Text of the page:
Sir Gawain And The Green Knight Literary Analysis

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Symbolism in literature is used to enhance the text and create a far more intriguing and complex work. Symbols take the reader much deeper than the mere surface of the text and allow him or her to become immersed in interesting analogies and thought-provoking ideas. Though the green girdle is the most obvious symbol in Sir Gawain and the Green Knight, it is also the most alluring; with its ever-changing theme, the girdle presents the biggest challenge to the Knight's Code of Chivalry. The Knight’s Code of Chivalry was put to test on a regular basis by men in his court and others striving to be worthy of knighthood. Gawain’s most pressured test came from Bercilak’s wife’s insistent attempts at seducing him. Three days in a row she invited herself into his room, “came to the bed,..bent to his face, and gave him a graceful kiss” (1757-1759). Each day Gawain’s decision to resist sleeping with her got more and more laborious, until the third day when Lady Bercilak forcefully asked him to “take [her] belt” (1828). Again he resisted, but this time she promised him that “any man bound with this belt...can never be killed, here under God’s own heaven”- this is wear the poor guy gave in…show more content…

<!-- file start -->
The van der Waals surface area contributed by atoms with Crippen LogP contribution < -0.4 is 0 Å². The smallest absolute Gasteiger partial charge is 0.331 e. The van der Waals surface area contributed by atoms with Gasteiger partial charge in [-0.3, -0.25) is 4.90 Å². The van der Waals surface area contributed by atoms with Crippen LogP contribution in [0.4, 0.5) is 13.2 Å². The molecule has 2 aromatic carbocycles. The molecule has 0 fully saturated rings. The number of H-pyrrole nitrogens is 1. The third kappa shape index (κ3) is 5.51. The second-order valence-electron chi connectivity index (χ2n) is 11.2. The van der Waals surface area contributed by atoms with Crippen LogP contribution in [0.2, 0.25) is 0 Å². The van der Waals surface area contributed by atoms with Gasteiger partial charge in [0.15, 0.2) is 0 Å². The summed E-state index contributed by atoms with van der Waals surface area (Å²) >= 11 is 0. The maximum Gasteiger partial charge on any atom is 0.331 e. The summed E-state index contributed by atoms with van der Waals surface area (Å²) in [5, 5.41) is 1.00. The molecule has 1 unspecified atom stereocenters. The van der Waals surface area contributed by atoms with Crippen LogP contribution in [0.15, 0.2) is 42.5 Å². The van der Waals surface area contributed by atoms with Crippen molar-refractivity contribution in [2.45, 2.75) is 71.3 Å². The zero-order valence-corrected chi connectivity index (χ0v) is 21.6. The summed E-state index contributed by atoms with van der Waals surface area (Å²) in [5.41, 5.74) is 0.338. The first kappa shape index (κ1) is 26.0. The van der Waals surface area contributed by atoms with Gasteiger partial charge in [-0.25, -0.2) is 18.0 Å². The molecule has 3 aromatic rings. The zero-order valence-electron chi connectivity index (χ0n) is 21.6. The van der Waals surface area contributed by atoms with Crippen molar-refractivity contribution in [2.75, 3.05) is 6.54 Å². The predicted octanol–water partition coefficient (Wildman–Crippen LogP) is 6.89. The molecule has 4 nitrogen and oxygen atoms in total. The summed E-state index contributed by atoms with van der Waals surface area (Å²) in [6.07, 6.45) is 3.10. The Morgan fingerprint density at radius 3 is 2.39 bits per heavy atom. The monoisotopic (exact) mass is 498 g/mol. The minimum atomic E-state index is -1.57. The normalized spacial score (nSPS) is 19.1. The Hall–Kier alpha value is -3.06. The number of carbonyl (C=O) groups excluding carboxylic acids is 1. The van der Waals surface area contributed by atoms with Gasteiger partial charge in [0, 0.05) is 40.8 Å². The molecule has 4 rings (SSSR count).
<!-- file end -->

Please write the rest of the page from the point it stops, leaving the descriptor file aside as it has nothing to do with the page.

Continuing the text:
The green girdle represents affection, survival, glory, mistakes, and the past. It changes meaning according to character and setting; for the Green Knight it represents Gawain’s “adventure at the green Chapel,” for Gawain it represents “the mark of [his] sin,” and for Arthur it represents the glory of his court (2499-2300; 2509). In Lord Bercilak’s kingdom the belt exemplifies Gawain’s faults and wrongdoings, but in King Arthur’s kingdom it exemplifies “the glory of Arthur’s Round Table” (2515). In Camelot each of the lords and ladies “wear a slanted belt around their waits, woven of green” to support their beloved Gawain

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